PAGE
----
Labour MP Chris Williamson accused the UK government and its allies in the US and France of intervening in Syria against President Bashar Assad on the basis of “hearsay” rather than concrete evidence.
Hitting back at Prime Minister Theresa May’s claims that the strikes fired in the early hours of Saturday morning were in the national interest, as well as legally and morally right, the MP told in an interview: “What we’ve seen here really is a bunch of saber-rattling warmongers who acted precipitously without real evidence, and the evidence they are citing is even more flimsy than the ‘dodgy dossier’ [on Iraq in 2003].
“I mean what they’re relying on it seems to me is social media reports and hearsay,” the Derby North representative says.
Tory leader May authorized the launch of airstrikes alongside the US and France on three alleged chemical weapons sites in Syria in the early hours of Saturday. They were in retaliation for an alleged chemical attack in the formerly rebel-held city of Douma, Eastern Ghouta, which reportedly killed 70 people.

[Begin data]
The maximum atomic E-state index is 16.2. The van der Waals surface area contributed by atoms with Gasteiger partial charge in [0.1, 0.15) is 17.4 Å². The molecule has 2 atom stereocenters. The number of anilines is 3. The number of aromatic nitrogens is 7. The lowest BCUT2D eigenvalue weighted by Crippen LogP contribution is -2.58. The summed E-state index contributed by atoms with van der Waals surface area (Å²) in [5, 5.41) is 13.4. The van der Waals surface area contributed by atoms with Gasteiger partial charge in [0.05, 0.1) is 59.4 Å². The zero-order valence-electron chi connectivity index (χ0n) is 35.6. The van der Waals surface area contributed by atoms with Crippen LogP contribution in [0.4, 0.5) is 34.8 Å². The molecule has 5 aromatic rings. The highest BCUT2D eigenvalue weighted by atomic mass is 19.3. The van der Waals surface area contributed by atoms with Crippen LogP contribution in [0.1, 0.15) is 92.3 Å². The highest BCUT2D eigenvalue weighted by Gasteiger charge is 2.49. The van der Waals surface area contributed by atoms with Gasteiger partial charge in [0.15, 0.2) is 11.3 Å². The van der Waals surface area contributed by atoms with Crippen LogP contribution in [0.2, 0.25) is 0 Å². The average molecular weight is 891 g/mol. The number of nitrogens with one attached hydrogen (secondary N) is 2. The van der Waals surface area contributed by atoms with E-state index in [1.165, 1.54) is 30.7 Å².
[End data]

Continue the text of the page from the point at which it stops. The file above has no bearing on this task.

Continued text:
The original allegations were based on a series of videos published by Syrian rescue group the White Helmets, a group which operates in the areas controlled by rebel jihadist groups.
While refusing to assert the chemical attack had been staged, the MP warned it is “very easy to fake videos.”
He branded any use of chemical weapons “abhorrent,” but added: “Any type of military intervention has a hugely devastating impact on ordinary people’s lives.
“Before we launch into any military adventure in the way Theresa May has done, we need to be certain about the evidence and clear about the legal basis on which we are launching into this foreign intervention.”
Dod asked Williamson what would happen if it turns out the UK intervened without a legal basis, to which the MP responded: “If we are going to take seriously international law, if we are going to call to account despotic regimes who flagrantly disregard international law, then it puts us in a very difficult place if we ourselves are seen to be actually contravening international law.”
It comes as Labour leader Jeremy Corbyn called for a new War Powers Act that would make parliamentary consultation mandatory prior to military action.
Williamson backed the proposed legislation, saying: “It seems to me Corbyn is also right to tread cautiously and call for legislation that would require any future military adventures to get at least signed off by the Commons before they go forward.”